Cosmopolitan recently posted a pretty page called The State of Dating, with a series of articles about, well, the state of dating. You can read about Instagram hookups, $5000 dating services, Tinder dates, and where to meet a guy who doesn’t suck.
But my favorite article was by Jada Yuan, a thirtysomething New Yorker who went to six different cites to experience what it was like to be single there: New Bern, NC, Miami, FL, Austin, TX, Sioux Falls, SD, Detroit, MI and Los Angeles, CA.
It’s a rollicking ride, filled with cute, if predictable dating mishaps for those who have been in the trenches for a long time. There’s an over-reliance on dating apps, texting, and the belief in chemistry and common interests, which along with the inherent randomness of online dating, leads to highly mixed results. But Yuan is
honest, and despite her blue-state, millennial tendencies and blind spots, she is a likable narrator.
There’s an over-reliance on dating apps, texting, and the belief in chemistry and common interests, which along with the inherent randomness of online dating, leads to highly mixed results.
My favorite part was her conclusion of her epic journey, which echoes a lot of what you’ve read on this site:
“I didn’t find the magic pill that transforms Netflix and chill into horse-drawn carriage rides on this trip, alas, but that anvil of stagnation and defeat I was carrying around is gone. Because once you hear enough beautiful, smart ambitious women around the country complain about hookup culture, and the lack of decent guys, and how dating apps are making us all disposable, you realize that we’re all in the same muck. And we’re all very capable of getting out of it.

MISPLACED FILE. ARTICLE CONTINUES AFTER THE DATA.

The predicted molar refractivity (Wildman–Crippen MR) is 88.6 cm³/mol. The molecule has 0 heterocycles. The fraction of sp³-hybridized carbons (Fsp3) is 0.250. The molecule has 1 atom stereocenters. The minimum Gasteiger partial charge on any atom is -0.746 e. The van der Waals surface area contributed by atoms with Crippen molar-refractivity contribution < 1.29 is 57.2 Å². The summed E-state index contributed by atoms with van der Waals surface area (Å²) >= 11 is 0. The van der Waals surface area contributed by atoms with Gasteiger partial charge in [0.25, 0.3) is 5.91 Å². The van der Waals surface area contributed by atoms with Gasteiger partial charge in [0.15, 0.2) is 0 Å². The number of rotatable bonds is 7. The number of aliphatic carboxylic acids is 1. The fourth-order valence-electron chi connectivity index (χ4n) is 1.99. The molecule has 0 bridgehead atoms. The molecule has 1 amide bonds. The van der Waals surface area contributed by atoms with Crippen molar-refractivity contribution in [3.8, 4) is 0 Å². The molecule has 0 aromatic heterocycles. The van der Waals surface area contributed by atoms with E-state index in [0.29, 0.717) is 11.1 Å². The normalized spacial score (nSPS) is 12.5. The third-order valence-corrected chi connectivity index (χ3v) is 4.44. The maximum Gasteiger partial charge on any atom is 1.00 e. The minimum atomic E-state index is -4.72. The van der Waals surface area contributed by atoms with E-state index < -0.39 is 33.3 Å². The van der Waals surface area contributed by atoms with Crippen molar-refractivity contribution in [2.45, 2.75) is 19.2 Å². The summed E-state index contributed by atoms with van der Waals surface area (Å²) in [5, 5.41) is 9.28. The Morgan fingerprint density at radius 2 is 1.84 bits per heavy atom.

Being single isn’t a judgment against you. Yes, dating is hard. Yes, location matters — you’ll run into last night’s date at a diner in New Bern, and that guy who’d said he’d call in L.A. never will. But when it comes to forming genuine human connections, location doesn’t matter as much as you think.
I’ve had more robust, inspiring, sing-from-the-rooftops dating experiences on this trip than I’ve had over the last two years. And while the change of scenery was a big part of that, I firmly believe that the most important factor was that I changed. I physically got off my ass, stopped moaning about men in New York, and, with a kick in the pants from a writing assignment, went out and made shit happen. I’m not suggesting you go on a whirlwind dating tour of the United States; just figure out how to create your own reset button, in your own town. Accept responsibility for your dating destiny. Like, right now! Put up your hand and repeat after me: “I will no longer enable douche-y guys. I will be my own superhero against bitch-ass behavior. I will seek out someone who treats me well.” Then repeat it again until you believe that it’s possible and you deserve it.”
Boldface is mine.
Do you blame your city for your love life? Does it stop you from dating even though you know that effort is the only thing that gets results?
Your thoughts, as always, are greatly appreciated.